+3 – extremely relevant
+1 – somewhat relevant
0 – irrelevant but at least related to query topic
-1 – irrelevant and totally unrelated to query topic
-3 – spam site/mirror site (see below)
Then we’d adjust the total score by examining the distribution of the most relevant results. Are they found among the first 50 hits or after that? But this scoring system still wouldn’t address those relevant Web pages that are not among the first 200 results, assuming they are indexed at all. That’s why our evaluation method is telling—however limited it may be. If you expect to see something, then you can tell if it’s missing.
More Transparency, Please
Search engine companies like to tout the billions of Web pages in their databases. Here are two questions they don’t like to address.
Ideally, a search engine should read every Web page at least once a week. And it should take no more than a week to build an index. With any other kind of software, you can easily find out which version you’re running. Search engine companies don’t release this information except when they’re promoting a major upgrade (as was the case with the new MSN Search in 2005).
We would also like to see search companies be a little more open about their ranking methodologies (we understand there are legitimate reasons for being guarded). For example, it seems frequently updated pages are ranked much higher than static ones. Just because a page doesn’t get updated all the time doesn’t mean the information is no good. It all depends on the query.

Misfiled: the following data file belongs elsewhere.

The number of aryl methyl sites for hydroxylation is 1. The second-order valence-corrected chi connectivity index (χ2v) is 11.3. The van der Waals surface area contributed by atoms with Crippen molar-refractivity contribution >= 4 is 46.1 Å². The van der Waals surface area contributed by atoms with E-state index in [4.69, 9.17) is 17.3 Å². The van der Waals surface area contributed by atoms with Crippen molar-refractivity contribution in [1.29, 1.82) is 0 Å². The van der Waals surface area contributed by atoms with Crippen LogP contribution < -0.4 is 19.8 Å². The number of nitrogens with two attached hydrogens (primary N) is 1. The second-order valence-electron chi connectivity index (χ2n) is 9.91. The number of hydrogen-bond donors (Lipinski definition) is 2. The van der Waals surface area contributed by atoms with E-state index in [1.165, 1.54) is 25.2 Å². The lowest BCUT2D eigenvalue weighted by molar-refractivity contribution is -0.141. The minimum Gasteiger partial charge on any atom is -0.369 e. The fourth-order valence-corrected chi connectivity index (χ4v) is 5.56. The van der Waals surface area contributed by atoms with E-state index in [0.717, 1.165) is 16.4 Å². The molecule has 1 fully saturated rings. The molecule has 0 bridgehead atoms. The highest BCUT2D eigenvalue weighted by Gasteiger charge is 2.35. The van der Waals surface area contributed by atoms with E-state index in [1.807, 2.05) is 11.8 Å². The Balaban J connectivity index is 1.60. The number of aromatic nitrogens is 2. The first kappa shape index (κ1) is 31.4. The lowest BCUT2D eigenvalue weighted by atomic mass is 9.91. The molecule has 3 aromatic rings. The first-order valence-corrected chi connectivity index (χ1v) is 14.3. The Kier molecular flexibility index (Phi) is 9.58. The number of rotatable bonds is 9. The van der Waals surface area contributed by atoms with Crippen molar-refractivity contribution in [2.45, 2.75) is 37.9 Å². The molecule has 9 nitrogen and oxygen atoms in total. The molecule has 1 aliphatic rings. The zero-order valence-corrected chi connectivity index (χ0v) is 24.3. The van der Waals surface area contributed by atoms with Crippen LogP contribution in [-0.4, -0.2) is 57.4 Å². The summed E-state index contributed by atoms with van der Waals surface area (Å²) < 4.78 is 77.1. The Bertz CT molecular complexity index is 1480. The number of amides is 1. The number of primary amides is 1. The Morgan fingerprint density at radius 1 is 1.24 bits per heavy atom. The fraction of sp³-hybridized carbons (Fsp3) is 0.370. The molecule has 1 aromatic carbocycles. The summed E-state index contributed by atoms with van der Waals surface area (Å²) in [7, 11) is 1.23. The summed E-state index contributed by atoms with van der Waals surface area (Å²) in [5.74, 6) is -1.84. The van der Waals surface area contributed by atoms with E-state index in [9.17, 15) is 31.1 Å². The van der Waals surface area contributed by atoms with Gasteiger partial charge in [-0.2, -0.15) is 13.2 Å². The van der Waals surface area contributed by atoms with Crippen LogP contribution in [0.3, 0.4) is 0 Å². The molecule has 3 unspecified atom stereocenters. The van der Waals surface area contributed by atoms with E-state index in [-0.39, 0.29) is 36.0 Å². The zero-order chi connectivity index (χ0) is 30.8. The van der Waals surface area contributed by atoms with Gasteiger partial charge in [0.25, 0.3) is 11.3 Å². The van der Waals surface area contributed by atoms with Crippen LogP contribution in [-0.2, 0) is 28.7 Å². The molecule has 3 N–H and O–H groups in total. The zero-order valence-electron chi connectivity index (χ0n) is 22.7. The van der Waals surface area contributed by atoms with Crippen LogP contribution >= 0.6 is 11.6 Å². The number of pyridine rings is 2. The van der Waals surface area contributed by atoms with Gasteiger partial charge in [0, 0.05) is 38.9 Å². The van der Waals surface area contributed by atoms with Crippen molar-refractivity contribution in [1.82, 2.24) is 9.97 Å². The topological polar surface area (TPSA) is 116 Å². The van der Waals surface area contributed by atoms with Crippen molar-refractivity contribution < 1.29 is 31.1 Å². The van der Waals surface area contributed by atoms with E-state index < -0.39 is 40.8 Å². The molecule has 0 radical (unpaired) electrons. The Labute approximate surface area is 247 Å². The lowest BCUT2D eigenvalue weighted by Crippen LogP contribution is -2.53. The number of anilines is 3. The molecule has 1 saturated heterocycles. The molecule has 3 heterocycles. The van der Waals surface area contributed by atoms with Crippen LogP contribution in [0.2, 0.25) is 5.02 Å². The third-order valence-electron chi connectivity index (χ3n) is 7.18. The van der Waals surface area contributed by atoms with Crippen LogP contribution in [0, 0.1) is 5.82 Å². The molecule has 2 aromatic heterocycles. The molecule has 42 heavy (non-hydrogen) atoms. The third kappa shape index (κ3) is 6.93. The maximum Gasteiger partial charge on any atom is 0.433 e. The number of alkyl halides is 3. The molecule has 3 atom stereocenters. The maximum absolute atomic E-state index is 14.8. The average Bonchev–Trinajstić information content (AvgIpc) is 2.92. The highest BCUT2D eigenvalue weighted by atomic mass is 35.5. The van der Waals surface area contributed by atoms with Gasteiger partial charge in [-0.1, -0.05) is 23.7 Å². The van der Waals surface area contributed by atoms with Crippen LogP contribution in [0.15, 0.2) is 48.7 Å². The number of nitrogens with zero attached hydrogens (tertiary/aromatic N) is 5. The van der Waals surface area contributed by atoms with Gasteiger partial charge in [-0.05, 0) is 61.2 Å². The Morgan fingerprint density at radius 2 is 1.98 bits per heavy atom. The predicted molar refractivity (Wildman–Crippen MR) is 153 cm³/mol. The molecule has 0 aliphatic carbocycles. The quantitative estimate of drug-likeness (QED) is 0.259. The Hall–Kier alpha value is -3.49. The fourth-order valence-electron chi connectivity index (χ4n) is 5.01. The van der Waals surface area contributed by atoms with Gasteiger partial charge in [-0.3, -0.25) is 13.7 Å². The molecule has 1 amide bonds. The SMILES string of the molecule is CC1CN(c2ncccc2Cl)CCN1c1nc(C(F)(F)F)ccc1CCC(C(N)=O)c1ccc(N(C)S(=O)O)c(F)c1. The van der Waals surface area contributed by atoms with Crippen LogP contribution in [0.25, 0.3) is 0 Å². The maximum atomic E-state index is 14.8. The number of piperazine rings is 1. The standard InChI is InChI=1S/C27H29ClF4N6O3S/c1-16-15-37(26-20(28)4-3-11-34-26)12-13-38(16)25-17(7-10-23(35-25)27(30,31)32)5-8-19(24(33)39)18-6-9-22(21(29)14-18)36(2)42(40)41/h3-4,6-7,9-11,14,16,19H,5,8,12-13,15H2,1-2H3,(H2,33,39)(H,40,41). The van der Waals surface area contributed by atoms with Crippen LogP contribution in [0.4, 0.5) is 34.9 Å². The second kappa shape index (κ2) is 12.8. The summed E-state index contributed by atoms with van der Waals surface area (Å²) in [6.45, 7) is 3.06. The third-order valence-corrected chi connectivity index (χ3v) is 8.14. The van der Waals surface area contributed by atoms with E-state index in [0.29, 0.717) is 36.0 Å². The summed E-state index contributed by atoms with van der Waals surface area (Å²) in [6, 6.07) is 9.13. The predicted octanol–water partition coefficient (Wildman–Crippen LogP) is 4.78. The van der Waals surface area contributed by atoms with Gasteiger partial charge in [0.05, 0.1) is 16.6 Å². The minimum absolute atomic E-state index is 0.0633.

More Money, More Problems
In addition to the aforementioned issues, here are a few more common problems that plague most of the search engines.
Throwing the Baby out…
Sometimes we really question the rationale behind some design changes. One search company decided a few years ago to downplay the importance of a Web page’s title. We agree the title alone is not that significant. But if the title, content, and URL all refer to the same topic, then it is noteworthy. Books use the Dewey decimal code for classification. The title and URL are an Internet publisher’s way of “tagging” a Web page (this is especially true for bloggers who rely on third-party hosts such as blogspot.com).
A spam site may use a document name that matches its plagiarized content. The main part of the URL, however, seldom relates to the content. The following is a sample of spam sites that excerpted or linked to our pages at one time.
Note that in most cases, the spam site’s URL is a dead giveaway. With a little bit of analysis, any search engine should be able to disregard these bogus sites. Ignoring the title of a Web page is not the way to go.